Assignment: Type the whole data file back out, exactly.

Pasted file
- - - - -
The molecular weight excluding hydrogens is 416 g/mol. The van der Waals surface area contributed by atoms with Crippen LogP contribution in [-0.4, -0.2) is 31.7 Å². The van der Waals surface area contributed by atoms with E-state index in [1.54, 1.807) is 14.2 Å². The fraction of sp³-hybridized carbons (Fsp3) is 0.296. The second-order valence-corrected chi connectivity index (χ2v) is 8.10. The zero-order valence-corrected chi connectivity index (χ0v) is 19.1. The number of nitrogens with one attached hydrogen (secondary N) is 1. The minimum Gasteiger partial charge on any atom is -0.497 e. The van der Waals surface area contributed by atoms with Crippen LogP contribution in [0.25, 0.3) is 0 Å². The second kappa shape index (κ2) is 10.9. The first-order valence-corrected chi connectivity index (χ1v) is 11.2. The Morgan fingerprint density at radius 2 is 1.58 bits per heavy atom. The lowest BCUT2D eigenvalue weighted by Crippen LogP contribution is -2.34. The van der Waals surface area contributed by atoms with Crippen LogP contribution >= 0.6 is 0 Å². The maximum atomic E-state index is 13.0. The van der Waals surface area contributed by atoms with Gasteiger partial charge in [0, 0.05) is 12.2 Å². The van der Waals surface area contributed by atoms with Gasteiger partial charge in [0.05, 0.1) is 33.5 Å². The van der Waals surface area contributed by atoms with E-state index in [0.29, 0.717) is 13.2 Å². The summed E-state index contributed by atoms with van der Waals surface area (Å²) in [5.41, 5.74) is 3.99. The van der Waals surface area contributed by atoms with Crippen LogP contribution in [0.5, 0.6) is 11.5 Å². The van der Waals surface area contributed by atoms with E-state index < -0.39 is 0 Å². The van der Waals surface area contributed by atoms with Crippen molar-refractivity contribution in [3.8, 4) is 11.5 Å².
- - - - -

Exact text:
The molecular weight excluding hydrogens is 416 g/mol. The van der Waals surface area contributed by atoms with Crippen LogP contribution in [-0.4, -0.2) is 31.7 Å². The van der Waals surface area contributed by atoms with E-state index in [1.54, 1.807) is 14.2 Å². The fraction of sp³-hybridized carbons (Fsp3) is 0.296. The second-order valence-corrected chi connectivity index (χ2v) is 8.10. The zero-order valence-corrected chi connectivity index (χ0v) is 19.1. The number of nitrogens with one attached hydrogen (secondary N) is 1. The minimum Gasteiger partial charge on any atom is -0.497 e. The van der Waals surface area contributed by atoms with Crippen LogP contribution in [0.25, 0.3) is 0 Å². The second kappa shape index (κ2) is 10.9. The first-order valence-corrected chi connectivity index (χ1v) is 11.2. The Morgan fingerprint density at radius 2 is 1.58 bits per heavy atom. The lowest BCUT2D eigenvalue weighted by Crippen LogP contribution is -2.34. The van der Waals surface area contributed by atoms with Crippen LogP contribution >= 0.6 is 0 Å². The maximum atomic E-state index is 13.0. The van der Waals surface area contributed by atoms with Gasteiger partial charge in [0, 0.05) is 12.2 Å². The van der Waals surface area contributed by atoms with Gasteiger partial charge in [0.05, 0.1) is 33.5 Å². The van der Waals surface area contributed by atoms with E-state index in [0.29, 0.717) is 13.2 Å². The summed E-state index contributed by atoms with van der Waals surface area (Å²) in [5.41, 5.74) is 3.99. The van der Waals surface area contributed by atoms with Crippen LogP contribution in [0.5, 0.6) is 11.5 Å². The van der Waals surface area contributed by atoms with E-state index < -0.39 is 0 Å². The van der Waals surface area contributed by atoms with Crippen molar-refractivity contribution in [3.8, 4) is 11.5 Å².